Pay, Burnout, Stalled Career Growth Driving The Great Resignation 

Employers should consider how they support employees' well-being and professional growth, both to recruit new talent and retain existing employees.

Employee resignations are at an all-time high in the U.S. as nearly 40 million workers resigned from their positions during 2021 as part of “The Great Resignation.” Resigners are evaluating their priorities, and choosing to walk away from their jobs in search of better pay, relief from burn out, and looking to combat stagnant careers. Many resigners are willing to be out of work while they look for a new position, and they see online training courses giving them an advantage in the job search process, according to research from Cengage Group.

Great Resignation
(Source: Cengage Group)

“The research is clear: while the pandemic has caused stress and grief for millions, at the same time, the disruption of the past two years provided space for workers to evaluate and assess their priorities and their options. Millions of workers are changing how they think about work, their purpose and the impact of their careers,” said Michael E. Hansen, CEO, Cengage Group.

Cengage Group surveyed 1,200 U.S. adults across industries who had either quit their jobs in the last six months or are seriously planning to quit their jobs in the next six months. The results are presented in a new report – From The Great Resignation to the Great Reskilling: Insight on What’s Next for the Great Resigners.

Here are some of the key survey findings:

  • Workers are burnt out and want more pay. They are willing to make personal sacrifices to get a new lease on their professional lives. In fact, 71% said they had to or would have to be out of work in between jobs.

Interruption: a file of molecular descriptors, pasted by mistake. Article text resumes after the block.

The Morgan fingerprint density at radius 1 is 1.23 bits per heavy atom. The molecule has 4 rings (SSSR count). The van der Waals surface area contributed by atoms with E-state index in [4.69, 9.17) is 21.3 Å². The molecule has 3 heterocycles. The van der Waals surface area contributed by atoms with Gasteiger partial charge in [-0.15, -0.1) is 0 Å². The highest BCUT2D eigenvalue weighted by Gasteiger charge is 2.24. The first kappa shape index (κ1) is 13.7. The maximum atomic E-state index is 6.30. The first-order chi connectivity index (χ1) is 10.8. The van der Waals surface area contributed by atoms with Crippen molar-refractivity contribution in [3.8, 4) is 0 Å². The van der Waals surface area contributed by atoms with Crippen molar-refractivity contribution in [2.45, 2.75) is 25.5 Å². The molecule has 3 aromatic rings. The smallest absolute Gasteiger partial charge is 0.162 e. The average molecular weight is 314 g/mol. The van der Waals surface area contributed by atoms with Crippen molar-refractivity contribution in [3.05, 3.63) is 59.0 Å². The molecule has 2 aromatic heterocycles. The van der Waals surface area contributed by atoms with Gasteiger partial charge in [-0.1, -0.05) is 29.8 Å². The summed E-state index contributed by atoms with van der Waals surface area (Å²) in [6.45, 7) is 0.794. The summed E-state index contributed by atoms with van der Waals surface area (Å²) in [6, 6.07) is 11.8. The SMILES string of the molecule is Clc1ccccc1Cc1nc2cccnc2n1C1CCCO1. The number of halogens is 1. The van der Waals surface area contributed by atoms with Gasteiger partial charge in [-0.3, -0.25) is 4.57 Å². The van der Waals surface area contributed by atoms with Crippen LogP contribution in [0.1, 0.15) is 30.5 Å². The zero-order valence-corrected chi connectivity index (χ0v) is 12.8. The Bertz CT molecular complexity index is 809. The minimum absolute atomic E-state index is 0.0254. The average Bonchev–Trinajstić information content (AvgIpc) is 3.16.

Great Resignation

  • Online training is a stepping stone to resigners’ next opportunities, and their sights are set on three industries. Nearly 4 out of 5 resigners (78%) have completed or were currently enrolled in an online training course or certificate program at the time of the survey. And their motivations are clear: 64% say that having an online training program on their resume is essential to landing a new job.
    • The most popular industries to reskill or upskill into are:
        • Finance & Insurance (24%)
        • Technology (24%)
        • Healthcare (20%)
  • Employers must prioritize professional development and benefits or risk more employee resignations. Many resigners left their jobs in part because of a lack of professional development opportunities and feeling like they were no longer growing in their positions. Not surprisingly, the most important attributes of resigners’ next roles are good benefits (33%), better pay (23%), but also clear opportunities for professional growth (22%).
    • Quitting is contagious. More than half of resigners (58%) said that the high number of employees quitting cemented their decision to leave, too.

Hansen continued, “Our growing Workforce Skills business has had a front-row seat to these shifts in the workforce, helping adults access upskilling and reskilling opportunities in order to secure meaningful jobs that provide opportunities for better pay, accommodating schedules and career growth. At the same time companies are struggling to find and retain qualified workers.

“As millions reconsider what is important to them – in life and in their next job – there is an opportunity for employers to reconsider how they support employees’ well-being and professional growth, both to recruit new talent and retain existing employees. As the CEO of a global company, I’m acutely aware of the opportunity we have to evaluate our hiring practices and expand learning and development opportunities for employees.”

You can download the full report here.

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